Challenges to Establish Effective Public-Private Partnerships to Address Malnutrition in All Its Forms

Jessica Fanzo1,2,3*ID, Yusra Ribhi Shawar2,1ID, Tara Shyam4, Shreya Das5, Jeremy Shiffman2,1ID
International of Journal of Health Policy Management
1The Nitze School of Advanced International Studies, Johns Hopkins University, Baltimore, MD, USA. 2The Bloomberg School of Public Health, Johns Hopkins University, Baltimore, MD, USA. 3The Berman Institute of Bioethics, Johns Hopkins University, Baltimore, MD, USA. 4Independent Consultant, Singapore, Singapore. 5Independent Consultant, New Delhi, India.
Resource type:
Peer review

Every country is affected by some form of malnutrition. Some governments and nutrition experts look to public-private partnerships (PPPs) to address the burden of malnutrition. However, nutrition-related PPPs face opposition, are difficult to form, and there is limited evidence of their effectiveness. We conducted a literature review and 30 semi-structured interviews with individuals involved in or researching nutrition-related PPPs to identify the factors that shape their creation and effectiveness in food systems. In conclusion, if effective nutrition-related PPPs are to be established, private sector conflicts of interest must be addressed, trust deficits between private and public sector actors must be surmounted, and evidence must be assessed as to whether PPPs can achieve more for public health nutrition than private and public sector actors working separately.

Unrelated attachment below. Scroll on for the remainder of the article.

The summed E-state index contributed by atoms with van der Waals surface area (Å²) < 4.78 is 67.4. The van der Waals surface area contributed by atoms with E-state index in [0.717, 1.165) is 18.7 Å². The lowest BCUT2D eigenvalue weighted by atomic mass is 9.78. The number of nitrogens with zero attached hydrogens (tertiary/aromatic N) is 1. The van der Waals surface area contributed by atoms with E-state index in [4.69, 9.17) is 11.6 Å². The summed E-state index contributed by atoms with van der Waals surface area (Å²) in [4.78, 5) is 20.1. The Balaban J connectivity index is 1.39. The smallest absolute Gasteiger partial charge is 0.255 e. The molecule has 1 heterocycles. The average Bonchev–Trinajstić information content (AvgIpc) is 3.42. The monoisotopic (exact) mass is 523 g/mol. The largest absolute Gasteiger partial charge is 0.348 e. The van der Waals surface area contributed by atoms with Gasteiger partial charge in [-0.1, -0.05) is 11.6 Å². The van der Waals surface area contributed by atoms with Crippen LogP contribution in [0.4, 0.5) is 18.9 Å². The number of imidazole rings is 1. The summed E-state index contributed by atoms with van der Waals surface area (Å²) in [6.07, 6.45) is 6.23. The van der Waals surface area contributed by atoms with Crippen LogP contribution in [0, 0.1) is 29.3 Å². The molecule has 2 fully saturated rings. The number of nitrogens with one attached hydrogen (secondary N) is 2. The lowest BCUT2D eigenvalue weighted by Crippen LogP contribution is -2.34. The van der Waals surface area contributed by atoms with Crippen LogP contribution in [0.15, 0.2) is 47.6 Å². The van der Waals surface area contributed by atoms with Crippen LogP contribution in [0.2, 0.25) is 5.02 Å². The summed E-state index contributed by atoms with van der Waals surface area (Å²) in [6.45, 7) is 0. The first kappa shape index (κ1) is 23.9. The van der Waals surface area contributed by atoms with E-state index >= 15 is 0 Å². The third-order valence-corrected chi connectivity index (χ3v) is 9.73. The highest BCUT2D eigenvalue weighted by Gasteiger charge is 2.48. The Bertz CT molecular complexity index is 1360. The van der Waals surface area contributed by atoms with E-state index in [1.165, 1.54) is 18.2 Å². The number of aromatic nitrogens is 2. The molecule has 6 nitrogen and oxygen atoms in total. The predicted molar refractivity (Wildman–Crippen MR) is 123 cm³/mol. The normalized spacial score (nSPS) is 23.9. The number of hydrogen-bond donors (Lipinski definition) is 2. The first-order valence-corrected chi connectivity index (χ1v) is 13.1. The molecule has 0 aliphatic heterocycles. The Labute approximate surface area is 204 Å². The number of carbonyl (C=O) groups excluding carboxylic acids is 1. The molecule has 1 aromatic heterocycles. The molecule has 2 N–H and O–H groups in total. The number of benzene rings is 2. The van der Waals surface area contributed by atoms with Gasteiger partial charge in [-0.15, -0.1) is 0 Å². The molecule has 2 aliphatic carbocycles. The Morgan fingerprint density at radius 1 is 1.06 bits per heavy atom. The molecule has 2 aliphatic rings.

Key Messages

  • Policy-makers should decide if a partnership with private sector is warranted and if so, that there is sufficient causal pathways to impact, strong governance mechanisms, and no conflicts of interest between actors of the partnership.
  • If policy-makers are to partner with private sector, the architecture of the engagement needs to be transparent, open, and inclusive with a main goal to improve public health nutrition.
  • Putting in place robust accountability mechanisms within established public-private partnerships (PPPs) will be critical for governments so that they can steward, monitor and incentivize private sector actors to work towards promoting healthy diets and nutrition within food systems.

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This resource has been peer reviewed